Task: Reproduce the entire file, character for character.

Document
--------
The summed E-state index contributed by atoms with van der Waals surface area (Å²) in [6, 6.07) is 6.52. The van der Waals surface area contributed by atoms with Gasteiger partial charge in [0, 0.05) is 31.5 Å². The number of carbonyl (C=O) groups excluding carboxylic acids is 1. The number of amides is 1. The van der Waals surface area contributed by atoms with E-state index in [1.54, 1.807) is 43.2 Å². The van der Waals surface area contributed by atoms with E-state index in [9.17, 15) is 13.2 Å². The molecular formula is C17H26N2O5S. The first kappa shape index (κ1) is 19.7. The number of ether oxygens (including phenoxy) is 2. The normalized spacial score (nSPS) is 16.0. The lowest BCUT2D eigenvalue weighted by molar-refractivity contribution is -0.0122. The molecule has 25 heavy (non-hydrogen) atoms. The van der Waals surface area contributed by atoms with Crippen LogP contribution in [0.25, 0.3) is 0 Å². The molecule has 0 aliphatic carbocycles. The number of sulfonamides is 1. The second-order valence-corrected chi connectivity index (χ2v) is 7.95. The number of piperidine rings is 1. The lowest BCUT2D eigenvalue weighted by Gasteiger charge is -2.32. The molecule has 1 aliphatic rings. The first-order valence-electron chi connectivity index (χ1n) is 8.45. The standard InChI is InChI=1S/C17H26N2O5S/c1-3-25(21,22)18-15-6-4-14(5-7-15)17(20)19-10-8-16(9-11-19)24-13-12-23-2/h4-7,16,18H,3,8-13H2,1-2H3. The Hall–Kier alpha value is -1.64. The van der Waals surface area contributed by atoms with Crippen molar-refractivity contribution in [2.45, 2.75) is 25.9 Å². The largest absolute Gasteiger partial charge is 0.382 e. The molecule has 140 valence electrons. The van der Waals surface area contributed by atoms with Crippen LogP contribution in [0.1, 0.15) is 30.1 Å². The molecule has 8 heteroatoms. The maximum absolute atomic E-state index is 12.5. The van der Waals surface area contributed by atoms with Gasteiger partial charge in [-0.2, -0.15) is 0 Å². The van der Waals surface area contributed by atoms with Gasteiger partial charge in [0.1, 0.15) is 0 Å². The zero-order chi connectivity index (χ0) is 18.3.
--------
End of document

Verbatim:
The summed E-state index contributed by atoms with van der Waals surface area (Å²) in [6, 6.07) is 6.52. The van der Waals surface area contributed by atoms with Gasteiger partial charge in [0, 0.05) is 31.5 Å². The number of carbonyl (C=O) groups excluding carboxylic acids is 1. The number of amides is 1. The van der Waals surface area contributed by atoms with E-state index in [1.54, 1.807) is 43.2 Å². The van der Waals surface area contributed by atoms with E-state index in [9.17, 15) is 13.2 Å². The molecular formula is C17H26N2O5S. The first kappa shape index (κ1) is 19.7. The number of ether oxygens (including phenoxy) is 2. The normalized spacial score (nSPS) is 16.0. The lowest BCUT2D eigenvalue weighted by molar-refractivity contribution is -0.0122. The molecule has 25 heavy (non-hydrogen) atoms. The van der Waals surface area contributed by atoms with Crippen LogP contribution in [0.25, 0.3) is 0 Å². The molecule has 0 aliphatic carbocycles. The number of sulfonamides is 1. The second-order valence-corrected chi connectivity index (χ2v) is 7.95. The number of piperidine rings is 1. The lowest BCUT2D eigenvalue weighted by Gasteiger charge is -2.32. The molecule has 1 aliphatic rings. The first-order valence-electron chi connectivity index (χ1n) is 8.45. The standard InChI is InChI=1S/C17H26N2O5S/c1-3-25(21,22)18-15-6-4-14(5-7-15)17(20)19-10-8-16(9-11-19)24-13-12-23-2/h4-7,16,18H,3,8-13H2,1-2H3. The Hall–Kier alpha value is -1.64. The van der Waals surface area contributed by atoms with Crippen molar-refractivity contribution in [2.45, 2.75) is 25.9 Å². The largest absolute Gasteiger partial charge is 0.382 e. The molecule has 140 valence electrons. The van der Waals surface area contributed by atoms with Crippen LogP contribution in [0.1, 0.15) is 30.1 Å². The molecule has 8 heteroatoms. The maximum absolute atomic E-state index is 12.5. The van der Waals surface area contributed by atoms with Gasteiger partial charge in [-0.2, -0.15) is 0 Å². The van der Waals surface area contributed by atoms with Gasteiger partial charge in [0.1, 0.15) is 0 Å². The zero-order chi connectivity index (χ0) is 18.3.